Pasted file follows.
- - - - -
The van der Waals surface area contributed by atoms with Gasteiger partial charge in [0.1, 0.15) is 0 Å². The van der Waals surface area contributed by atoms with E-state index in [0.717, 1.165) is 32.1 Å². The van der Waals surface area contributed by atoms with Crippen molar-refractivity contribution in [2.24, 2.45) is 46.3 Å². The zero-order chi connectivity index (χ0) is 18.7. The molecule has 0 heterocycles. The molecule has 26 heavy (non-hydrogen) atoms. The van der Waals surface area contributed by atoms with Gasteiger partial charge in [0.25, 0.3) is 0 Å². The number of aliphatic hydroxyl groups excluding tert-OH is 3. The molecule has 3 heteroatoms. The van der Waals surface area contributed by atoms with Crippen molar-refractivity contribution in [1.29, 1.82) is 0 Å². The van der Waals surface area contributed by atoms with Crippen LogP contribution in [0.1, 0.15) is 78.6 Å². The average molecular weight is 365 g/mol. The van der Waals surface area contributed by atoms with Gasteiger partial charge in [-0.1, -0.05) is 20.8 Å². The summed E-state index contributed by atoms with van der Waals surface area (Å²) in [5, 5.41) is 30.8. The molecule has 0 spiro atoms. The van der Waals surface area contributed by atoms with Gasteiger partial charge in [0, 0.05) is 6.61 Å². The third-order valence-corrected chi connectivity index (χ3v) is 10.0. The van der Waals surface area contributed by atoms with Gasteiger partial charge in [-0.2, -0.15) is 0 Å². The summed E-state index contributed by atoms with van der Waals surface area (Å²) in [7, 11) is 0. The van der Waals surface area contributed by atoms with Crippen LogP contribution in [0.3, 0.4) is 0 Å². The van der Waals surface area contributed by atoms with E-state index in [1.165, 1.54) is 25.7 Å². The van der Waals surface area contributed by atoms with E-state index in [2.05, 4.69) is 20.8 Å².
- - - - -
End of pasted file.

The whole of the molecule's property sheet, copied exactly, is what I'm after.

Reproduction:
The van der Waals surface area contributed by atoms with Gasteiger partial charge in [0.1, 0.15) is 0 Å². The van der Waals surface area contributed by atoms with E-state index in [0.717, 1.165) is 32.1 Å². The van der Waals surface area contributed by atoms with Crippen molar-refractivity contribution in [2.24, 2.45) is 46.3 Å². The zero-order chi connectivity index (χ0) is 18.7. The molecule has 0 heterocycles. The molecule has 26 heavy (non-hydrogen) atoms. The van der Waals surface area contributed by atoms with Gasteiger partial charge in [0.25, 0.3) is 0 Å². The number of aliphatic hydroxyl groups excluding tert-OH is 3. The molecule has 3 heteroatoms. The van der Waals surface area contributed by atoms with Crippen molar-refractivity contribution in [1.29, 1.82) is 0 Å². The van der Waals surface area contributed by atoms with Crippen LogP contribution in [0.1, 0.15) is 78.6 Å². The average molecular weight is 365 g/mol. The van der Waals surface area contributed by atoms with Gasteiger partial charge in [-0.1, -0.05) is 20.8 Å². The summed E-state index contributed by atoms with van der Waals surface area (Å²) in [5, 5.41) is 30.8. The molecule has 0 spiro atoms. The van der Waals surface area contributed by atoms with Gasteiger partial charge in [0, 0.05) is 6.61 Å². The third-order valence-corrected chi connectivity index (χ3v) is 10.0. The van der Waals surface area contributed by atoms with Gasteiger partial charge in [-0.2, -0.15) is 0 Å². The summed E-state index contributed by atoms with van der Waals surface area (Å²) in [7, 11) is 0. The van der Waals surface area contributed by atoms with Crippen LogP contribution in [0.3, 0.4) is 0 Å². The van der Waals surface area contributed by atoms with E-state index in [1.165, 1.54) is 25.7 Å². The van der Waals surface area contributed by atoms with E-state index in [2.05, 4.69) is 20.8 Å².